What is a “Ranch”?
The term “ranch” has evolved over the years in the West as a whole, but it also has different meanings regionally. A ranch in Colorado is often a much different property than one in Eastern Oregon. The definition also changes the closer one gets to an urban area. The transformation of this word, as is often the case, has happened through the years as it has been used to market different properties, which can range from subdivisions to large tracts of vacant land. The actual questions that a buyer must answer are:
- What do I want this property for?
- Do I want a large homesite?
- Agricultural production?
The intended use will determine the type of ranch that is right for the buyer. Given the current market, there are a limited number of areas in the West where the traditional family ranch continues to exist.
In much of the West, land values long ago moved past defining economic viability in terms of agricultural use alone. Some of these lands continue in production, but their value for other uses far exceeds what can be attained in an agriculture-related endeavor. Property valuation in the Montana, Idaho, and Colorado markets has moved from a focus on industry to a focus on lifestyle. This value is, in many ways, subjective and explicitly related to the properties’ intrinsic attributes and not to any economic measure attained through production. When the reason for ownership revolves around recreation or purely lifestyle, the term “family ranch” has an entirely different meaning. In this use, the ranch is used for a family home, a summer home, or a gathering spot for the family, and maybe a vacant part of the year.
The traditional ranch has a family or families that live on and operate it as an economic unit. The value of the property is measured in terms of what the land can produce year in and year out. The family can still enjoy the benefits of the ranch lifestyle, but that comes as a by-product of operating the business full-time. The value of a cattle ranch is measured using the number and class of livestock that the ranch has the capacity to run. It is relatively simple to work back from an estimated rate of return to allow the buyer to calculate the amount of debt service they could handle, and from there figure the amount that should be paid for any given operation.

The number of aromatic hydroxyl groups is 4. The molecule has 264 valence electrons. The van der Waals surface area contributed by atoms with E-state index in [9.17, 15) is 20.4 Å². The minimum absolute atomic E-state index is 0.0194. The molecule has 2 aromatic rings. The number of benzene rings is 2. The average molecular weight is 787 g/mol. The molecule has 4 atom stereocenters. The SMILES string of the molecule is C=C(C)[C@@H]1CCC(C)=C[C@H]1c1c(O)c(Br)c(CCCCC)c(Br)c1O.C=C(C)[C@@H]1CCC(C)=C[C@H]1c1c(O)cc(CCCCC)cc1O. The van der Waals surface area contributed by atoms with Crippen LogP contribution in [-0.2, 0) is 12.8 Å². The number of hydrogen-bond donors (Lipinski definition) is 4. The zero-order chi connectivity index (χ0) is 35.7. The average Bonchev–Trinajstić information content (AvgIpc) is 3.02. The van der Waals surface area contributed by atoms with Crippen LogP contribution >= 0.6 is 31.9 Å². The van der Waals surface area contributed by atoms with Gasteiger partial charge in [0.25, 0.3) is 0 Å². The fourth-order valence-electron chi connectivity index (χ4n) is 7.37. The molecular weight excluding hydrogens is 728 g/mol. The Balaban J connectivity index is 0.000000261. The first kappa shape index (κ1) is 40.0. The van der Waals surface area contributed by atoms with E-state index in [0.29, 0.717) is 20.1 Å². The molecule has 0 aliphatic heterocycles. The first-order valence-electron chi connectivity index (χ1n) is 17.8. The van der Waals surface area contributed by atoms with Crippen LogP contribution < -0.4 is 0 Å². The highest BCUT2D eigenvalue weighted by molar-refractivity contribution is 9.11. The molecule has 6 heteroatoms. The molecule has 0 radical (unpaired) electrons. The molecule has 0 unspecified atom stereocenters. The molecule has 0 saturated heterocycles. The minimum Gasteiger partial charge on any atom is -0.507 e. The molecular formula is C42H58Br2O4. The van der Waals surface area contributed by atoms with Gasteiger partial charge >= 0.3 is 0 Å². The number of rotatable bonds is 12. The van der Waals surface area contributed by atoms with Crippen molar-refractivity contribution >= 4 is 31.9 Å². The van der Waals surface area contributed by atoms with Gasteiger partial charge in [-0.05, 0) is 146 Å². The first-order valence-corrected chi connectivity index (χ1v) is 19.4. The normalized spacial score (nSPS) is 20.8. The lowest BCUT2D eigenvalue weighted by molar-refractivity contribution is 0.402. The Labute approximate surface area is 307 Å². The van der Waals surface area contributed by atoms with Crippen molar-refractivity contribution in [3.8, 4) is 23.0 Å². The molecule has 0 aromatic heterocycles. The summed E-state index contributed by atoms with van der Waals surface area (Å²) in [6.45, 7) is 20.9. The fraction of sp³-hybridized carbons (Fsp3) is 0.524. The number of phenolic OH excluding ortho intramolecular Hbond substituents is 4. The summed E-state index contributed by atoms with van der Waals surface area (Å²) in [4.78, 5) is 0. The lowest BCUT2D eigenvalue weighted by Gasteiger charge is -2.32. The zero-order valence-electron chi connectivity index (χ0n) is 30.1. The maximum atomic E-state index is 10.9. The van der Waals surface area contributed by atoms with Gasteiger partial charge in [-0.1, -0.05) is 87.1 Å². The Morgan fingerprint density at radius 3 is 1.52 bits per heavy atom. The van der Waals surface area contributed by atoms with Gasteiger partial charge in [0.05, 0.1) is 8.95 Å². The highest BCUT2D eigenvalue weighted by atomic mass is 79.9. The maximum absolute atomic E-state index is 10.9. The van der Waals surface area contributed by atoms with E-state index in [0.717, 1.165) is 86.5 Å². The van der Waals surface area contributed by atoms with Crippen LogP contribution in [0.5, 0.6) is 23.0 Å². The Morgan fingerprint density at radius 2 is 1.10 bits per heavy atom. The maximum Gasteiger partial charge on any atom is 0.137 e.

The value calculation for a lifestyle property is arrived at by the simple adage that it is worth what someone will pay. Comparing similar properties’ attributes and sale prices helps provide insight into the market and enables one to calculate what a specific property should be worth in today’s market. This number needs to be reasonably close to similarly priced properties so that as time goes on, the property will appreciate somewhat, allowing the owner to receive some return on the wealth stored in the land. There would be no or minimal consideration as to what the property could return from operations. There may be some economic activity that could help offset management and caretaking or provide horse and cattle-related recreational activities, but the property is essentially a beautiful home with a huge yard.
While much of the West has ranch properties with values that far outdistance their production capabilities, there remain areas where old-school ranching continues. The value of these properties is driven by what a cow or bale of hay is worth. The numbers are different than in years past, but the possibility of paying for a property through work and determination remains. East Oregon and Northern Nevada can, with a reliance on public grazing, offer ranches that make some economic sense. These properties can, in some cases, be purchased for $7,000 to $8,000 an animal unit. While the return remains meager, especially if one takes into account the risk from weather, regulation, and the market, many are committed enough to undertake the venture. (Some may say this is evidence that they should be committed.) These properties may range in size from a few thousand acres running 200 cows to more significant properties with 100,000 acres plus running a thousand cows or more. These ranches will consist of a deeded land base tied to a BLM or USFS grazing permit. The permit belongs to the ranch, and the grazing fees are minimal. No one else can use the permit for grazing, and the rancher knows how many animals, and how long they will be out on the permit each year. Most of these properties are very rural but connected to the rest of the world by excellent roads. Access to cell service and the internet has made all of the West much closer than it once was.
With the term “ranch” so broadly defined, it is important as you start the ranch buying process that you determine what it is you are looking for in a property in terms of location, cost, size, and features. Knowing what you want will help an agent narrow down which properties to show you, and will ensure you end up with the ranch of your dreams.
Ken Bentz is a third-generation rancher born in Eastern Oregon and raised on the family ranches, forty-five miles east of Burns. He obtained his formal education from Oregon State University, graduating with a Business degree, then earning an MBA from the University of Nevada, Reno. He began his real estate career while in Reno, and continued the profession when he and his young family moved back to Oregon in 1994. Ken and his wife, Debbie, have raised their three children on Crow Camp Ranch, a historic southeastern Oregon cattle ranch. They continue to operate the ranch, along with other leased properties. Ken has spent his life with the land, and cattle and working in every aspect of western cattle ranching. His extensive experience with the daily requirements of ranch operations, as well as over twenty years of ranch brokerage, affords him a comprehensive understanding of all aspects of the business.
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